» Full Dark, No Stars - Stephen King's new novella questions mankind's ability to trust others.
[02.21.2011 by Bridget Doyle]


 » The Top 30 Albums of 2010 - Fashionably, fabulously late, our favorite music (and believe me, there was a LOT) of 2010, the year that some have called the best year for music ever. And only some of those fools work here. Plenty of usual suspects, lots of ties and a few surprises that I won't spoil, including our unexpected #1.
[12.24.2010 by The LAS Staff]


 » Live: Surfer Blood/The Drums at Lincoln Hall, Chicago, IL - Remember when Weezer used to put together records that you could sing along to and rock out to? That's what Surfer Blood's show was like!
[11.04.2010 by Cory Tendering]

Music Reviews

Screaming Females - Castle Talk
»Screaming Females
Castle Talk
Don Giovanni
Trent Reznor & Atticus Ross - The Social Network [Original Soundtrack]
»Trent Reznor & Atticus Ross
The Social Network [Original Soundtrack]
The Null Corporation
Deerhunter - Halcyon Digest
Halcyon Digest
No Age - Everything in Between
»No Age
Everything in Between
Sub Pop
Robyn - Body Talk Pt. 1/ Body Talk Pt. 2
Body Talk Pt. 1/ Body Talk Pt. 2
The Walkmen - Lisbon
»The Walkmen
Fat Possum
Astralwerks Records

Rating: 8/10 ?

October 1, 2004
You're hungry, but it's too dang hot outside. You want something filling that won't weigh you down. It's tricky to get exactly what you want on days like this - musically, the Concretes have pulled it off.

They are light, but never insubstantial. Merging equal parts Mazzy Star, Cat Power and the Velvet Underground, The Concretes is a quirky and inspired puzzle, perfect for those bored and blissed-out summer afternoons.

"You Can't Hurry Love" is not a cover, despite its title, but does have the same air of popularity about it: its go-go/surf inspired danceability echoes Pizzicato 5's pop culture fascination, bringing the frug and the monkey back to America's beach parties. This particular track ends up sounding like Mirah in a swimming cap, but is still enchanting.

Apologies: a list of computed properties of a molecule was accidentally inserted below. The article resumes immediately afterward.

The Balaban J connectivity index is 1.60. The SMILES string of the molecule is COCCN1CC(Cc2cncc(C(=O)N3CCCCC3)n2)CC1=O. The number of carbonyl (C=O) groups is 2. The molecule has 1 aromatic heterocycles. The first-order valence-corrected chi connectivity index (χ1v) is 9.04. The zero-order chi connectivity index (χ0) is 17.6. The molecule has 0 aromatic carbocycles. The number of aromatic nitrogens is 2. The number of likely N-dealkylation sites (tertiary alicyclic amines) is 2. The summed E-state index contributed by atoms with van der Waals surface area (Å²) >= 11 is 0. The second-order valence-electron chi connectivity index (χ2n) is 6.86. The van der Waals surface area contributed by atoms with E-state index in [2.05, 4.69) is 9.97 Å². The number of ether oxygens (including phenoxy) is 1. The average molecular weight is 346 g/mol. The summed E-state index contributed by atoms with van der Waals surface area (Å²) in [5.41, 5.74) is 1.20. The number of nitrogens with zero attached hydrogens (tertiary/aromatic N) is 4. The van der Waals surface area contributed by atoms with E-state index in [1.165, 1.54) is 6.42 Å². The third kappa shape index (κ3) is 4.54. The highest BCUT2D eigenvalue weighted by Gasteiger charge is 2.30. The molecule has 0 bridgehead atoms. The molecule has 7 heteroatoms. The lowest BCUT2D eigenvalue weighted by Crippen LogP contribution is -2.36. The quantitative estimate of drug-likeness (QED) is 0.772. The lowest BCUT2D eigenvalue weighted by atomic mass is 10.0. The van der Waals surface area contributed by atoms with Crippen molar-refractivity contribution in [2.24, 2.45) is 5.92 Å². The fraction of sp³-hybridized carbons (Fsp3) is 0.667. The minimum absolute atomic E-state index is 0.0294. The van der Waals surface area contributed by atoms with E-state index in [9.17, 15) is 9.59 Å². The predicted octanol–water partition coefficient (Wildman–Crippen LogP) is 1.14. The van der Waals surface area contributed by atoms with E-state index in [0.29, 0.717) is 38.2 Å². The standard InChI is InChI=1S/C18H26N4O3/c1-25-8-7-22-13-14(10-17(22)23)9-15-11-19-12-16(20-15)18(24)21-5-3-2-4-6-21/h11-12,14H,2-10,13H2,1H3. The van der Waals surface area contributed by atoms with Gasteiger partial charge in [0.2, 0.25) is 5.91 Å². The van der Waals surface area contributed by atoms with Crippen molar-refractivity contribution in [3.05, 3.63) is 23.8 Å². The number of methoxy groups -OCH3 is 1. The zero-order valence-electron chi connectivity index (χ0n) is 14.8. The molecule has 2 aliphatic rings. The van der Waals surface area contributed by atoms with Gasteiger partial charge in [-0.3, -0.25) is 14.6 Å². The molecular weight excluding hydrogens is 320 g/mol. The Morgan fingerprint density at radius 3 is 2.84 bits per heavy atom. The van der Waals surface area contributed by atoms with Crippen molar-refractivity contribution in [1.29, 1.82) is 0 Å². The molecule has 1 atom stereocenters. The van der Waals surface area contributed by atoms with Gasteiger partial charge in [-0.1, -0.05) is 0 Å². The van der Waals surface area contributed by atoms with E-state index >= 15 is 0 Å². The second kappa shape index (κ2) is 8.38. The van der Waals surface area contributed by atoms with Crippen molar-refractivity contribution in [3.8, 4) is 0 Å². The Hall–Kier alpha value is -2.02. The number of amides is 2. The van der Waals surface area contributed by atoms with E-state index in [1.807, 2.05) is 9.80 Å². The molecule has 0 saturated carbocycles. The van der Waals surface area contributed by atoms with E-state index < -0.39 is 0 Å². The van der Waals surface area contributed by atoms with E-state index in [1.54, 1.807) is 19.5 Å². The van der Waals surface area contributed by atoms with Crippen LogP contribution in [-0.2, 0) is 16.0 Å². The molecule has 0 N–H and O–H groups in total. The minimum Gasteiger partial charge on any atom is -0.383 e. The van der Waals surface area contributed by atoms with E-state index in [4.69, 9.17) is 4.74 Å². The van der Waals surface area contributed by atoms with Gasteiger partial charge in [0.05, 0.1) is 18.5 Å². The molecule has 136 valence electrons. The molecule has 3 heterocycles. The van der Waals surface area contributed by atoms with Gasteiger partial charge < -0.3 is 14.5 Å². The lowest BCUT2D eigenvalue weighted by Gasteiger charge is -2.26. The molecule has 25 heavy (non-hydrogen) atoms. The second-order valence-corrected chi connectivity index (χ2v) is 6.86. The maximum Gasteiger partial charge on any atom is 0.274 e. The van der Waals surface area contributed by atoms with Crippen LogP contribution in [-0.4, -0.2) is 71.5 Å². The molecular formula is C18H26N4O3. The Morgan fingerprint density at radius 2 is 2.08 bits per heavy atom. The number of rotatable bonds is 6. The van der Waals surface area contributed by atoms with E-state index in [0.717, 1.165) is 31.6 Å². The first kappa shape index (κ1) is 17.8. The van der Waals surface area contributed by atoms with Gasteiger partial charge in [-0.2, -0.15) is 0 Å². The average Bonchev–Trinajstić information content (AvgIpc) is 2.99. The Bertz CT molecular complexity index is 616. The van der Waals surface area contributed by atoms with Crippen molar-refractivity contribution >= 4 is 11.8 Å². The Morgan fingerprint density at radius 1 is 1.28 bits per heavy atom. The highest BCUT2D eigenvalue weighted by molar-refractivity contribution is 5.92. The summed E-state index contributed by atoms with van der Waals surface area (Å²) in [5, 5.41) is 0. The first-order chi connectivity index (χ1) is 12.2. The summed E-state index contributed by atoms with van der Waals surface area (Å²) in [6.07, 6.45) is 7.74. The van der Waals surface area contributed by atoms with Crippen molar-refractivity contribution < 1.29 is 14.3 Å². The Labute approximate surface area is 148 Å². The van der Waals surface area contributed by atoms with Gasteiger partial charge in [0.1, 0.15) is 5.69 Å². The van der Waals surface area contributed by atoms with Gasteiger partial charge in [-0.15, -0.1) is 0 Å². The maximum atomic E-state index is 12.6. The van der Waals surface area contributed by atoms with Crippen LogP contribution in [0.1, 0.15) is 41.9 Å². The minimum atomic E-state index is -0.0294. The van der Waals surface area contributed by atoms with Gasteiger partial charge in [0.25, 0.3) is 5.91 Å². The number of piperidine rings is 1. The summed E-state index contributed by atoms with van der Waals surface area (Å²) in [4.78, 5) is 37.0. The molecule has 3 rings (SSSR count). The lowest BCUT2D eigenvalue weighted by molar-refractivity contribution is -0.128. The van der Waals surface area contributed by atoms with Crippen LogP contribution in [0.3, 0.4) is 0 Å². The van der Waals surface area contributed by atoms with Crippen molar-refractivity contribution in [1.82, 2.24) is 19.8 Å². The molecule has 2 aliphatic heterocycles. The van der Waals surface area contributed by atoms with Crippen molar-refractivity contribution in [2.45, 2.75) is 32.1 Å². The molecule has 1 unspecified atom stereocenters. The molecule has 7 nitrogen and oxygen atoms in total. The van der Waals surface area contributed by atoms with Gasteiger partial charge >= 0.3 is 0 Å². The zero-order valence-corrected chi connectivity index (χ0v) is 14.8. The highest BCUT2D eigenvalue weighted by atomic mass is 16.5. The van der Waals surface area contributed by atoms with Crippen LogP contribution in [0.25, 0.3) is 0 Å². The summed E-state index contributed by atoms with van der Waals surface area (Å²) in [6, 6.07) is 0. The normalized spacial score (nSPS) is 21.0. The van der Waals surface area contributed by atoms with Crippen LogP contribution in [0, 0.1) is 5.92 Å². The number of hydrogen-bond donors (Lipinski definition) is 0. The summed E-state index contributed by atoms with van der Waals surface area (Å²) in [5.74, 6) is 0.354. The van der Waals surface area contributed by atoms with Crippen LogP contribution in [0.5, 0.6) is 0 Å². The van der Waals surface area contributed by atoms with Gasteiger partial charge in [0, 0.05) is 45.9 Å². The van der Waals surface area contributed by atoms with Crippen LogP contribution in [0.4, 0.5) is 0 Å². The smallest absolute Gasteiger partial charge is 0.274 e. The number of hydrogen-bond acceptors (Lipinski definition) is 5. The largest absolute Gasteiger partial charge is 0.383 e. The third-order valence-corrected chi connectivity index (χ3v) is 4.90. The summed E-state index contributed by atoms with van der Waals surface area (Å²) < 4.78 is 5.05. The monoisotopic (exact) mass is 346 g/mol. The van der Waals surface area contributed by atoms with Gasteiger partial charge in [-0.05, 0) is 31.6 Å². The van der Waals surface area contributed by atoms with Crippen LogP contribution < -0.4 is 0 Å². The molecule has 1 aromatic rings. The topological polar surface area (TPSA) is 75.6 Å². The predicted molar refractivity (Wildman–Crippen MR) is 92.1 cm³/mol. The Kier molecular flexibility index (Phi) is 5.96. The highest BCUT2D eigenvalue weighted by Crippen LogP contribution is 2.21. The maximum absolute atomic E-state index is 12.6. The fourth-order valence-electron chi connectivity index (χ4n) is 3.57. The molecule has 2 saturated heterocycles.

Take this in contrast to the much more daunting "Chico," and you will see how soulful and complex their range really is. The song introduces a drugged, numbed kind of sadness that appears in several other places on the album. Overall, the track repeats its refrains like hurt memories that won't leave; more than that, it has a cradling, self-comforting sensation that becomes a theme of The Concretes. Arms folded, this gentle rocking is a stronghold, returned to in times of pain and medication.

Other instances of obscurity crop up in equally quirky places, equating idiosyncrasy with strength. "Diana Ross" is propelled by wonderfully pedantic drumming and repetitive guitars, soldiering on and wallowing until it bursts into a strung-along, sweeping chorus. It likens them the same girl groups referenced in its title, but takes this blueprint in such a straight-faced, serious way that it's almost uncomfortable. Luckily, discomfort frequently brings out the band's greatest and most ingenious moments.

"Foreign Country" is ideal in its short length and sing-songy disposition, like a breathy nursery rhyme or a terse, defensive reply. Despite the hopefulness and childlike nature of the track, it comes across as threatening and confusingly barbed. The Concretes' odd juxtapositions allow for wonderful unpredictability and surprising depth, through and through, bringing renewed energy at every turn.

By the time the closing "This One's For You" creeps in, the album is a certifiable experience, wearing you out with its peculiar ups and downs. Thankfully, the band is aware of this exhaustion, saving its dreamiest moment for the end. Recalling the Velvet Underground's lovely "Pale Blue Eyes," it uses scratching instruments to create a soothing fuzz. Harps and layered orchestral noise send the album to a heavenly, majestic dreamland, fading sweetly to its birthplace.

The willowy vocals that, on tracks like "Lonely as Can Be," kept the album grounded and dragging in the earth completely disappear, allowing The Concretes to float into the ether. An angelic album, blending incomprehensibility with beauty, this was its purpose all along.

Reviewed by Sarah Peters
A former music editor and staff writer for LAS, Sarah Peters recently disappeared. Perhaps one day she will surface again, who knows.

See other reviews by Sarah Peters



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